By Torene Svitil | Thompson on Hollywood January 26, 2014 at 6:01PM
The International Film Festival Rotterdam mandate is the discovery and display of new talent. Like its home city, filled with mind-bending modern architecture by the likes of native son Rem Koolhaas (who boasts a co-writer credit on the noir film "The White Slave" as well as an unproduced script for Russ Meyer -- who knew?), the festival favors edgy, arty films from around the world that for the most part are unlikely to open in the U.S. Definitely not the usual suspects.
Rotterdam IFF is not a deal-making event like Sundance, for example. Rather, it aims to find support, financial and artistic, for talented new filmmakers. Those looking for funding support can pitch their projects at the Cinemart. The Hivos Tiger Awards, a small competition of 15 first or second features, highlights emerging filmmakers. At the heart of the festival is the "Bright Future" section of first or second films.
Some compelling prospects at first glance include French cartoonist Riad Sattouf's "Jacky Au Royaume des Filles," featuring Charlotte Gainsbourg in a satire of gender roles and religion (trailer below). Sattouf's first film "Les Beaux Gosses" was nominated for three Césars. Sergio Caballero's earlier film "Finesterrae" debuted at Rotterdam and he is back with "La Distancia" (trailer below). Elise DuRant financed her debut feature "Eden" with Kickstarter (trailer below) and I'm curious to see how the creative control made possible by crowdfunding plays out, for better or worse.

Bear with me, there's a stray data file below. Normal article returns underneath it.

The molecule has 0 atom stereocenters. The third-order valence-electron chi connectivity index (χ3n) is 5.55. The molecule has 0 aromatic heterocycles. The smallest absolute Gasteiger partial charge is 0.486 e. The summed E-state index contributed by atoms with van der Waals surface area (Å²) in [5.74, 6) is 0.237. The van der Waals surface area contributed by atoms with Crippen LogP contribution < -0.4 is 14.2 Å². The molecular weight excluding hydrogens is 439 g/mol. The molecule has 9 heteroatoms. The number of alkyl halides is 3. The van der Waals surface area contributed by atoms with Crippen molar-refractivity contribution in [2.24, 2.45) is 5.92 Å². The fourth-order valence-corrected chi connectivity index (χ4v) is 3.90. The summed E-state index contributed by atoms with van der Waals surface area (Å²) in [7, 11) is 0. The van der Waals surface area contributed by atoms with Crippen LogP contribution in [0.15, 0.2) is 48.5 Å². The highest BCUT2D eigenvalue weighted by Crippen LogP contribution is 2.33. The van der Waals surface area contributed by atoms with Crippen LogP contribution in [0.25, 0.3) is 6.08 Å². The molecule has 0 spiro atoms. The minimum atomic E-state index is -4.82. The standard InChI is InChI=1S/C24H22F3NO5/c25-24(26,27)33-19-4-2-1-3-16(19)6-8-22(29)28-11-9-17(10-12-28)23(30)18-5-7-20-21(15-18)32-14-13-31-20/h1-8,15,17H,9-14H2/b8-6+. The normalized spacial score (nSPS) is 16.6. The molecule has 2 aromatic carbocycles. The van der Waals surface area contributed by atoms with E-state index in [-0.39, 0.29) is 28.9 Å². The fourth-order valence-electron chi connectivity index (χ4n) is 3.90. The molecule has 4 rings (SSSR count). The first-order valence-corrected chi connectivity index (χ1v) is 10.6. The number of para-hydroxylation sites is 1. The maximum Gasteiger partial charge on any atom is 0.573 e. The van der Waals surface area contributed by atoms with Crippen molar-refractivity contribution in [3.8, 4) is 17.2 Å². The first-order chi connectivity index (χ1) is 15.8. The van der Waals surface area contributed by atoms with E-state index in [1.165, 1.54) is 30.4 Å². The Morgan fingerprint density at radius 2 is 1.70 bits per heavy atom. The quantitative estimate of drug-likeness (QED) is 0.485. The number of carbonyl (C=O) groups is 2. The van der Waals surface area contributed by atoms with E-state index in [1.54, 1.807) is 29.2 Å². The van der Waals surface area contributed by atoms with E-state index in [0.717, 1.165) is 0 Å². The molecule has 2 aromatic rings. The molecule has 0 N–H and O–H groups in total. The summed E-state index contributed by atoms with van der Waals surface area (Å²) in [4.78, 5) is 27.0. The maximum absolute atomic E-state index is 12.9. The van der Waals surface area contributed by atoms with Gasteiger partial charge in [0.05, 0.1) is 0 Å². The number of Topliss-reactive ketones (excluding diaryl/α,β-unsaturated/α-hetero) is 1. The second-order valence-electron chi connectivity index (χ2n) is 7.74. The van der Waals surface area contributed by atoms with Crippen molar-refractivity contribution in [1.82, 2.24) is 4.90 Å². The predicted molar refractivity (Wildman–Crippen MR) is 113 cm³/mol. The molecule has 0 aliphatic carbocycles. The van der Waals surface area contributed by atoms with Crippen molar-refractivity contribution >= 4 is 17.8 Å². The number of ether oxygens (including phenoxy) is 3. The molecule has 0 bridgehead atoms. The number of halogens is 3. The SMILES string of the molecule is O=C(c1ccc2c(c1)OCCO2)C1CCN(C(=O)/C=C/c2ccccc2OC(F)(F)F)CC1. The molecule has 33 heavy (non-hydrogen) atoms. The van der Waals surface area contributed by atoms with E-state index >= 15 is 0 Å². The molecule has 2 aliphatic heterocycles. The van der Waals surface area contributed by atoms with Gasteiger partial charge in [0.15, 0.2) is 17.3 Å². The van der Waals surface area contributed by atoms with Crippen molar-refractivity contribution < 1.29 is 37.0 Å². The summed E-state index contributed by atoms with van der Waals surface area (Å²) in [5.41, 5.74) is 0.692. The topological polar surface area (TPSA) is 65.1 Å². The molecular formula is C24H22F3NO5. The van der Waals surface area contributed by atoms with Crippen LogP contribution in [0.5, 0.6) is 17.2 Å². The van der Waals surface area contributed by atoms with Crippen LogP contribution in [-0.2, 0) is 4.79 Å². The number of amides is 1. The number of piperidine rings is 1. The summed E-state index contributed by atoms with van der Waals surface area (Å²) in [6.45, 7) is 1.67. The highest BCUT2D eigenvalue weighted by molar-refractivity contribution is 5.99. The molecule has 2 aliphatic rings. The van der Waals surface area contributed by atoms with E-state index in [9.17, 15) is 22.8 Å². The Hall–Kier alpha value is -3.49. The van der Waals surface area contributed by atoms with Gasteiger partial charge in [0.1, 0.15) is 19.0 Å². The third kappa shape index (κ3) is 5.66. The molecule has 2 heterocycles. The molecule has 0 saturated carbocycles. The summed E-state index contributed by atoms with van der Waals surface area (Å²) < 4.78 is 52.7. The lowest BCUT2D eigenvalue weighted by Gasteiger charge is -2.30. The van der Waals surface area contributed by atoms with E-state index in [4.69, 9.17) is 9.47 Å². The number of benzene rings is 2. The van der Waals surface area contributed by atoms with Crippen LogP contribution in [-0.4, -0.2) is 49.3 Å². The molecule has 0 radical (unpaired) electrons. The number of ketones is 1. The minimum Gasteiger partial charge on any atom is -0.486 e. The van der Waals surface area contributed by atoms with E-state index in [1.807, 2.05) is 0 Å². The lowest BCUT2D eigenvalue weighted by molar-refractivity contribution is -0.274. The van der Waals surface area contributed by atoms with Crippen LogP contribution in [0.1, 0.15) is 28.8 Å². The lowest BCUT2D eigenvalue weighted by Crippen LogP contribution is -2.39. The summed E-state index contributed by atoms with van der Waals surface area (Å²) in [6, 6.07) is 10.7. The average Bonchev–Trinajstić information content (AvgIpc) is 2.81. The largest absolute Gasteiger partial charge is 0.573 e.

Perhaps the biggest booster of new filmmakers is The Hubert Bals Fund, an initiative of the festival that provides grants to unfinished projects from developing countries. Among those whose early films benefited are Chen Kaige ("Farewell, My Concubine"), Carlos Reygadas ("Silent Light"), Apitchapong Weerasethakal ("Uncle Boonmee"), Cristian Mungiu ("4 Months, 3 Weeks, 2 Days") and Haifaa al Mansour ("Wadjda"). Films by all these directors were eventually selected to represent their countries in the Oscar competition for Best Foreign Language Film.
The Fund is celebrating its 25th anniversary with a selection of past beneficiaries, but in keeping with festival philosophy, the program "Mysterious Objects -- 25 Years of Hubert Bals Fund," features granted films that have not had much exposure outside festivals. Among those that caught my attention are Chen Kaige's "Life on a String," the first film the Fund supported; Weerasethakal's debut, "Mysterious Object at Noon"; "The Blue Eyes of Yonta," by Guinea Bissau filmmaker Flora Gomes; "Les Silence du Palais" directed by Moufida Tlatli, who was briefly Minister of Culture after the Tunisian revolution; and "The Forsaken Land" by Sri Lankan Vimukthi Jayasundara.
The Fund has supported more that 1,000 projects, with grants of up to 10,000 euros for script and project development and up to 20,000 euros for post-production. Current recipients competing in various sections include "How to Disappear Completely" by Raya Martin, part of the new Filipino cinema; "Lake August," whose director Yang Heng is known for his beautiful long shots (it's advertised as his most accessible film); and "Zanj Revolution," about a slave rebellion during the 9th century in what is now Iraq. In 2013, the Fund had 500,000 euros at its disposal, so we can expect to see more new voices emerging from parts of the world that would otherwise be overlooked.